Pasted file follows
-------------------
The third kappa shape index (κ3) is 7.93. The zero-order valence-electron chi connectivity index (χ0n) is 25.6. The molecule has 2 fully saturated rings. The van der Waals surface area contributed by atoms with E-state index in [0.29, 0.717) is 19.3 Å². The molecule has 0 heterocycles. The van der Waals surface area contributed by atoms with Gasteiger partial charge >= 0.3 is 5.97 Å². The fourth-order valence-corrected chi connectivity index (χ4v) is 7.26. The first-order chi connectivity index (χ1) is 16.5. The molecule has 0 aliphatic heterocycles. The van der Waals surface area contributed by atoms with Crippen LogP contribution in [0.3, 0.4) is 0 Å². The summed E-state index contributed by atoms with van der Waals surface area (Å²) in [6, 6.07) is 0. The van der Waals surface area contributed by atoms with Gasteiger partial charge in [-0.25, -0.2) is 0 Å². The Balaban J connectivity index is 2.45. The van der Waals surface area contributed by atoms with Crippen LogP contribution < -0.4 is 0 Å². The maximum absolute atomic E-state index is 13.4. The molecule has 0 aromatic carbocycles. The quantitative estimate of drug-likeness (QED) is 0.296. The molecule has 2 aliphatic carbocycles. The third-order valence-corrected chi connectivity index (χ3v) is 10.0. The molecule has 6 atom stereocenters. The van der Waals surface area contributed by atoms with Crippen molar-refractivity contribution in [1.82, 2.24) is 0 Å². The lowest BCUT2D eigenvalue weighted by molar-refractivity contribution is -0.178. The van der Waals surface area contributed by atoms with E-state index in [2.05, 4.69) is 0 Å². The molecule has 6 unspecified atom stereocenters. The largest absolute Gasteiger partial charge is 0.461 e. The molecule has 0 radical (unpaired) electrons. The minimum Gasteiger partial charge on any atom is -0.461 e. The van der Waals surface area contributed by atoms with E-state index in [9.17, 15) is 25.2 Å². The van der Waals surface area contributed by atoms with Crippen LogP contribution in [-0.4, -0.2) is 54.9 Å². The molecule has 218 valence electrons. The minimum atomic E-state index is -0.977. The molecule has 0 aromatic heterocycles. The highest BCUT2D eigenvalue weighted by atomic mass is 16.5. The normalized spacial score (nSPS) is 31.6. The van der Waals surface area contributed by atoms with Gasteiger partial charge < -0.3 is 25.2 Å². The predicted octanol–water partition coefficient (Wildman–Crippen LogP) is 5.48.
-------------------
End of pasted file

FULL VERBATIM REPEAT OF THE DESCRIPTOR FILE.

The third kappa shape index (κ3) is 7.93. The zero-order valence-electron chi connectivity index (χ0n) is 25.6. The molecule has 2 fully saturated rings. The van der Waals surface area contributed by atoms with E-state index in [0.29, 0.717) is 19.3 Å². The molecule has 0 heterocycles. The van der Waals surface area contributed by atoms with Gasteiger partial charge >= 0.3 is 5.97 Å². The fourth-order valence-corrected chi connectivity index (χ4v) is 7.26. The first-order chi connectivity index (χ1) is 16.5. The molecule has 0 aliphatic heterocycles. The van der Waals surface area contributed by atoms with Crippen LogP contribution in [0.3, 0.4) is 0 Å². The summed E-state index contributed by atoms with van der Waals surface area (Å²) in [6, 6.07) is 0. The van der Waals surface area contributed by atoms with Gasteiger partial charge in [-0.25, -0.2) is 0 Å². The Balaban J connectivity index is 2.45. The van der Waals surface area contributed by atoms with Crippen LogP contribution < -0.4 is 0 Å². The maximum absolute atomic E-state index is 13.4. The molecule has 0 aromatic carbocycles. The quantitative estimate of drug-likeness (QED) is 0.296. The molecule has 2 aliphatic carbocycles. The third-order valence-corrected chi connectivity index (χ3v) is 10.0. The molecule has 6 atom stereocenters. The van der Waals surface area contributed by atoms with Crippen molar-refractivity contribution in [1.82, 2.24) is 0 Å². The lowest BCUT2D eigenvalue weighted by molar-refractivity contribution is -0.178. The van der Waals surface area contributed by atoms with E-state index in [2.05, 4.69) is 0 Å². The molecule has 6 unspecified atom stereocenters. The largest absolute Gasteiger partial charge is 0.461 e. The molecule has 0 radical (unpaired) electrons. The minimum Gasteiger partial charge on any atom is -0.461 e. The van der Waals surface area contributed by atoms with E-state index in [9.17, 15) is 25.2 Å². The van der Waals surface area contributed by atoms with Crippen LogP contribution in [-0.4, -0.2) is 54.9 Å². The molecule has 218 valence electrons. The minimum atomic E-state index is -0.977. The molecule has 0 aromatic heterocycles. The highest BCUT2D eigenvalue weighted by atomic mass is 16.5. The normalized spacial score (nSPS) is 31.6. The van der Waals surface area contributed by atoms with Gasteiger partial charge < -0.3 is 25.2 Å². The predicted octanol–water partition coefficient (Wildman–Crippen LogP) is 5.48.